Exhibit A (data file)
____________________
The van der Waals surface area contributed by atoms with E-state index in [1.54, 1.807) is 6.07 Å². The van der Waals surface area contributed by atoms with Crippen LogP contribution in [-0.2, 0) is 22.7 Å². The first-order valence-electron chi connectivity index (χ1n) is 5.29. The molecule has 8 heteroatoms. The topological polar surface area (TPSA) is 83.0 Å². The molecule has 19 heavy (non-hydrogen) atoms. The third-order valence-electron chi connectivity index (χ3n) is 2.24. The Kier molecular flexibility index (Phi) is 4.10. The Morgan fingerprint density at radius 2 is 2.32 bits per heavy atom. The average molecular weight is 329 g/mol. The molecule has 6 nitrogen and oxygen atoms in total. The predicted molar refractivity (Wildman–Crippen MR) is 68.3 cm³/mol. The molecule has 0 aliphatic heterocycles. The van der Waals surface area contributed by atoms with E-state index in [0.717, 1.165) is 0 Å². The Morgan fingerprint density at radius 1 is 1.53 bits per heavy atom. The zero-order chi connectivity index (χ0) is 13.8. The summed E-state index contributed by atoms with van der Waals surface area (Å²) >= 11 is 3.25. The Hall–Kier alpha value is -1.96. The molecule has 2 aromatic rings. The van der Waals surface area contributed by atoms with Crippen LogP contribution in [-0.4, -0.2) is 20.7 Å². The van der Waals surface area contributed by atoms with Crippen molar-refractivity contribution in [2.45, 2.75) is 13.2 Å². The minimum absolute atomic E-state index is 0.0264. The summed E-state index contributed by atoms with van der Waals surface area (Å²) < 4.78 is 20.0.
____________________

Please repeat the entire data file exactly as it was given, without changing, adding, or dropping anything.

The van der Waals surface area contributed by atoms with E-state index in [1.54, 1.807) is 6.07 Å². The van der Waals surface area contributed by atoms with Crippen LogP contribution in [-0.2, 0) is 22.7 Å². The first-order valence-electron chi connectivity index (χ1n) is 5.29. The molecule has 8 heteroatoms. The topological polar surface area (TPSA) is 83.0 Å². The molecule has 19 heavy (non-hydrogen) atoms. The third-order valence-electron chi connectivity index (χ3n) is 2.24. The Kier molecular flexibility index (Phi) is 4.10. The Morgan fingerprint density at radius 2 is 2.32 bits per heavy atom. The average molecular weight is 329 g/mol. The molecule has 6 nitrogen and oxygen atoms in total. The predicted molar refractivity (Wildman–Crippen MR) is 68.3 cm³/mol. The molecule has 0 aliphatic heterocycles. The van der Waals surface area contributed by atoms with E-state index in [0.717, 1.165) is 0 Å². The Morgan fingerprint density at radius 1 is 1.53 bits per heavy atom. The zero-order chi connectivity index (χ0) is 13.8. The summed E-state index contributed by atoms with van der Waals surface area (Å²) >= 11 is 3.25. The Hall–Kier alpha value is -1.96. The molecule has 2 aromatic rings. The van der Waals surface area contributed by atoms with Crippen LogP contribution in [-0.4, -0.2) is 20.7 Å². The van der Waals surface area contributed by atoms with Crippen molar-refractivity contribution in [2.45, 2.75) is 13.2 Å². The minimum absolute atomic E-state index is 0.0264. The summed E-state index contributed by atoms with van der Waals surface area (Å²) < 4.78 is 20.0.